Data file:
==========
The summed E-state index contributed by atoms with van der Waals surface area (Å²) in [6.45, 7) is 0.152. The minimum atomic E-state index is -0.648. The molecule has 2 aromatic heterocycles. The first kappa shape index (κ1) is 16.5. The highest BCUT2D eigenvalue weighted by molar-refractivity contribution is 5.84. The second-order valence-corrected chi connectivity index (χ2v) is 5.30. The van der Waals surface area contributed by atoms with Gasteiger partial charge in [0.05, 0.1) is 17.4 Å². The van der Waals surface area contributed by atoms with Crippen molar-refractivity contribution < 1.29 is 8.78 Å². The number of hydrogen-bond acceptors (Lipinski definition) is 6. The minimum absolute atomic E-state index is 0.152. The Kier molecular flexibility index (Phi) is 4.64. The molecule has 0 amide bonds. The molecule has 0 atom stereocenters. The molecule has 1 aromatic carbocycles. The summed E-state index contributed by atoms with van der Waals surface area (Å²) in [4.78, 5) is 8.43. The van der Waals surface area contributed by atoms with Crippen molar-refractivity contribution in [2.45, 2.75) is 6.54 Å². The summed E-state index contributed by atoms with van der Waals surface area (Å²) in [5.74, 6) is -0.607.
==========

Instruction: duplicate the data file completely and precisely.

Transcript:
The summed E-state index contributed by atoms with van der Waals surface area (Å²) in [6.45, 7) is 0.152. The minimum atomic E-state index is -0.648. The molecule has 2 aromatic heterocycles. The first kappa shape index (κ1) is 16.5. The highest BCUT2D eigenvalue weighted by molar-refractivity contribution is 5.84. The second-order valence-corrected chi connectivity index (χ2v) is 5.30. The van der Waals surface area contributed by atoms with Gasteiger partial charge in [0.05, 0.1) is 17.4 Å². The van der Waals surface area contributed by atoms with Crippen molar-refractivity contribution < 1.29 is 8.78 Å². The number of hydrogen-bond acceptors (Lipinski definition) is 6. The minimum absolute atomic E-state index is 0.152. The Kier molecular flexibility index (Phi) is 4.64. The molecule has 0 amide bonds. The molecule has 0 atom stereocenters. The molecule has 1 aromatic carbocycles. The summed E-state index contributed by atoms with van der Waals surface area (Å²) in [4.78, 5) is 8.43. The van der Waals surface area contributed by atoms with Crippen molar-refractivity contribution in [2.45, 2.75) is 6.54 Å². The summed E-state index contributed by atoms with van der Waals surface area (Å²) in [5.74, 6) is -0.607.